And it is there where Skinner shifts his attention from only skewering the orthodoxy to also calling out the liberal church. Any theology that sees salvation as coming “by escaping from a world which is inherently unsavable” – even in part, as Rauschenbusch promotes – is “individualistic, anti-social, medieval faith” (pg 49). He suggests that because of the emphasis on the death of Jesus, the church has inherited vicarious atonement which “has no social dynamic in it” (pg 55) – and that it is the social dynamic that is the actual ministry and religion of Jesus. “No dogmatic theologies about Jesus ever saved any one in society or out of society” he writes (pg 57), wondering why personal salvation should be necessary if the core of Jesus’s teachings are about social salvation. Instead of salvation being found in a statement of belief, a rite or sacrament, salvation, and Christianity itself, is “life lived in the open in the midst of the push and pull of social forces, and thus implies and demands a social context” (pg 59).
Skinner continues his arguments against the liberal church (particularly the hopeful theology of Bushnell that many social gospelers found attractive) in his section on “Hell and Salvation;” on the plus side, “liberal theology has successfully driven these nightmares [of a wrathful God and a brimstone hell] from the minds of enlightened men” (pg 63). Yet he thinks they have whitewashed the story, doing away with “moral accountability”; rather, the ideas of heaven and hell essential elements of religion. He makes this clear: “Universalism has not abolished the idea of hell. It has humanized and socialized it” (pg 63, emphasis his).
It is because of the hell on earth, then, that salvation is purely a social act as well; Skinner argues that “there is no royal road to salvation…it is as much subject to the natural law of cause and effect as is punishment” (65). Old ideas of heaven and hell are anti-social; thus, the need for personal salvation is anathema to the real salvation: saving ourselves in the here and now.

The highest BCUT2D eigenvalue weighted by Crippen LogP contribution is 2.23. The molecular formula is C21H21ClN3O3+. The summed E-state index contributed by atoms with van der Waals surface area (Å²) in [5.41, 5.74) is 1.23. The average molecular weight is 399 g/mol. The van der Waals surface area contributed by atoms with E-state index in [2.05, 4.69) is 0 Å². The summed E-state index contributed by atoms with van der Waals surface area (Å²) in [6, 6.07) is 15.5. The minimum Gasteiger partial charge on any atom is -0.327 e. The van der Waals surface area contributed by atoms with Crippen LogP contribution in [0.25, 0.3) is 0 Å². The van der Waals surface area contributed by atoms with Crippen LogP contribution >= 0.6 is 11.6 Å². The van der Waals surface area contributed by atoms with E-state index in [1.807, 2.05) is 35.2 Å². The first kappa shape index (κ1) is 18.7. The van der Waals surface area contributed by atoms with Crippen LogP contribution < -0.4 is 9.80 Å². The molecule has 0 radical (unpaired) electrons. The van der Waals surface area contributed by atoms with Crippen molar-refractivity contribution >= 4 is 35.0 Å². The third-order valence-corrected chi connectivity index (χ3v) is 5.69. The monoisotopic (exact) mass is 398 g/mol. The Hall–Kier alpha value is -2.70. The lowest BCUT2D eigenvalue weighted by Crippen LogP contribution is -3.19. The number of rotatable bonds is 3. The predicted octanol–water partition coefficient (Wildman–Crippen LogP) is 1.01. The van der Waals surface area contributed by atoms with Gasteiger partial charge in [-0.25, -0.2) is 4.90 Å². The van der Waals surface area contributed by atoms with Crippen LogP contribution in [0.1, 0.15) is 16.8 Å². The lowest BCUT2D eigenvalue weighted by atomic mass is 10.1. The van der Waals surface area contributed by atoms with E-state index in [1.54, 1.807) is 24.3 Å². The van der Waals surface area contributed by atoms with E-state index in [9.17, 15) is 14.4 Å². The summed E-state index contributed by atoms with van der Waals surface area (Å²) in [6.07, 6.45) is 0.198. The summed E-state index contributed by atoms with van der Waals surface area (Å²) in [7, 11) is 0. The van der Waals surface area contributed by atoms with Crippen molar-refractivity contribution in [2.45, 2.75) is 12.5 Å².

Skinner’s book is of course, largely an argument for Universalism, suggesting that its long history of social consciousness, open arms, and trust in a loving God will one day be at the center of a unified church. He believes that others will come around when they realize the truth of Universalism and let the medieval faith fall away completely. And obviously, that has yet to occur, if ever.
But the Universalists wanted to be at the table with the other social gospelers; that they and the Unitarians were sidelined left these two humanity-centered denominations to flounder and eventually find themselves. As Unitarian Universalists, we work alongside modern social gospelers, gently reminding them that we’ve been here for a long time – and welcome to the party.
I am pretty sure I was not the only person headed for a pulpit this morning who let out an extra moan after hearing the verdict in the Zimmerman trial.
In the midst of weeping for the Martin family, for our young black men, and the failed justice system…and after a while weeping also for women, for immigrants, for students, for the poor, for the marginalized… somewhere in the midst of my uncontrollable weeping, I let out a moan, knowing I had a sermon that felt like half a loaf compared to the shock, anger, sorrow, and fear we were all facing. How could I stand up and talk about a loving, father-mother god, when God was not in heaven and all was wrong with the world? How could I present this hopeful, encouraging service when we were faced with such pain?